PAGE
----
• "two sets as there is a brace to skip over" implies a change to our formula 2^n-1. I am certainly no math expert but it would seem to calculate \expandafters with braces: 1 brace=b=1, sob(2(2^n-1)). If there were two braces, I would need 12 \expandafters. In other words, a boatload of them ;) – Jonathan Komar Jul 26 '16 at 10:11
  • @macmadness86 I don't mean the number of \expandafters required in each place, I mean that to skip over the brace we need them in two places: \expandafter\foo\expandafter\bar\expandafter\baz\target expands the target only once but has to skip over three things, for example. – Joseph Wright Jul 26 '16 at 10:27
  • Yep, we're on the same wavelength (I understood "sets"). Thanks. I just want to be able to predict when I need sets. I would not have guessed to put the first set before the \endcsname, for example. But I guess that is because \endcsname is in itself a second control sequence whereas\def is only one. I found a similar explanation of \csname name\expandafter\endcsname\token here for future reference: tex.stackexchange.com/a/519/13552 – Jonathan Komar Jul 26 '16 at 10:35
  • @macmadness86 You need to \expandafter each token you want to skip. In the case of \csname ...\endcsname the trick is that as this also does expansion we don't have to skip each token in the name, but can just do the \expandafter at the end of the name, immediately before \endcsname. – Joseph Wright Jul 26 '16 at 15:43
10

Formula for the amount of \expandafter that need to be inserted.

If you wish to have TeX "jump" over L tokens in order to have TeX beforehand produce the K-level-expansion outgoing from the (L+1)th token, this requires to have inserted (2K-1) \expandafter-tokens in front of each of these L tokens that are to be "juped" over.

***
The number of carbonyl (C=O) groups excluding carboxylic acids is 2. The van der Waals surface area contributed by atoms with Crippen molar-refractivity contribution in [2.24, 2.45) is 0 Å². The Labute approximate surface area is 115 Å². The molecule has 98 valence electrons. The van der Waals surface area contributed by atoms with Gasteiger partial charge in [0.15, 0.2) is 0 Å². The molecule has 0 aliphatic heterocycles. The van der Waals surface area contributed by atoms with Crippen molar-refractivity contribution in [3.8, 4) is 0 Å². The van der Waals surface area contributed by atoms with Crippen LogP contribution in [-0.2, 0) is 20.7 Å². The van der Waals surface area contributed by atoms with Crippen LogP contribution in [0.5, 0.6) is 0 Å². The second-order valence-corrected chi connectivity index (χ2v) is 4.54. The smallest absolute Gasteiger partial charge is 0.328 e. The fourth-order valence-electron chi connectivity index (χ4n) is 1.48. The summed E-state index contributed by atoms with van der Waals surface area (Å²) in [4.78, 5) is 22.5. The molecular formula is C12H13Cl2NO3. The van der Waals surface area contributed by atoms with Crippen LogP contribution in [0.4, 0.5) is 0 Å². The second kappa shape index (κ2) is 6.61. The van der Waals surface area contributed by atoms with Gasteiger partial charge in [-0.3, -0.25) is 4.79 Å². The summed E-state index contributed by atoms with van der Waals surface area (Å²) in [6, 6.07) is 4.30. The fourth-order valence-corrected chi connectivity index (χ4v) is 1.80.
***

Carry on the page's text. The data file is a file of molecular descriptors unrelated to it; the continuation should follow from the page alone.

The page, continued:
Thus:
If you wish to have TeX "jump" over L tokens in order to have TeX beforehand produce the K-level-expansion outgoing from the (L+1)th token, this requires the insertion of L·(2K-1) \expandafter into the .tex-input.

The basic procedure is successively inserting \expandafter-chains.
Each \expandafter-chain yields another level of expansion.
The \expandafter-chain inserted the last but zero will deliver the first-level-expansion.
The \expandafter-chain inserted the last but one will deliver the second-level-expansion.
...
The \expandafter-chain inserted the last but (K-1) will deliver the K-level-expansion.

The point hereby is:

Having added another \expandafter-chain means having inserted an \expandafter-token in front of each token that should be "jumped" over by the \expandafter-chain that is to be added.
Therefore you need to trace the number of tokens that should be "jumped" over by adding the new \expandafter-chain.

Example:

Having TeX "jump" over four tokens in order to have TeX beforehand produce the 2-level-expansion outgoing from the 5th token requires the insertion of L·(2K-1) \expandafter while L=4 and K=2, thus requires the insertion of 4·(22-1) \expandafter= 12 \expandafter into the .tex-input:

%|the \expand|the \expand|
%|after-chain|after-chain|
%|in this co-|in this co-|
%|lumn deli- |lumn deli- |
%|vers       |vers       |
%|1-level-ex-|2-level-ex-|
%|pansion out|pansion out|
%|-going from|-going from|
%|\Fifth     |\Fifth     |
%|     |     |     |     |
 \expandafter\expandafter
 \expandafter            \First  % _________ 1x(2^K-1)=1x(2^2-1) \expandafter inserted in front of \First
 \expandafter\expandafter
 \expandafter            \Second % _________ 1x(2^K-1)=1x(2^2-1) \expandafter inserted in front of \Second
 \expandafter\expandafter
 \expandafter            \third  % _________ 1x(2^K-1)=1x(2^2-1) \expandafter inserted in front of \Third
 \expandafter\expandafter
 \expandafter            \Fourth % _________ 1x(2^K-1)=1x(2^2-1) \expandafter inserted in front of \Fourth
 \Fifth                          %A total of Lx(2^K-1)=4x(2^2-1) \expandafter inserted into the .tex-input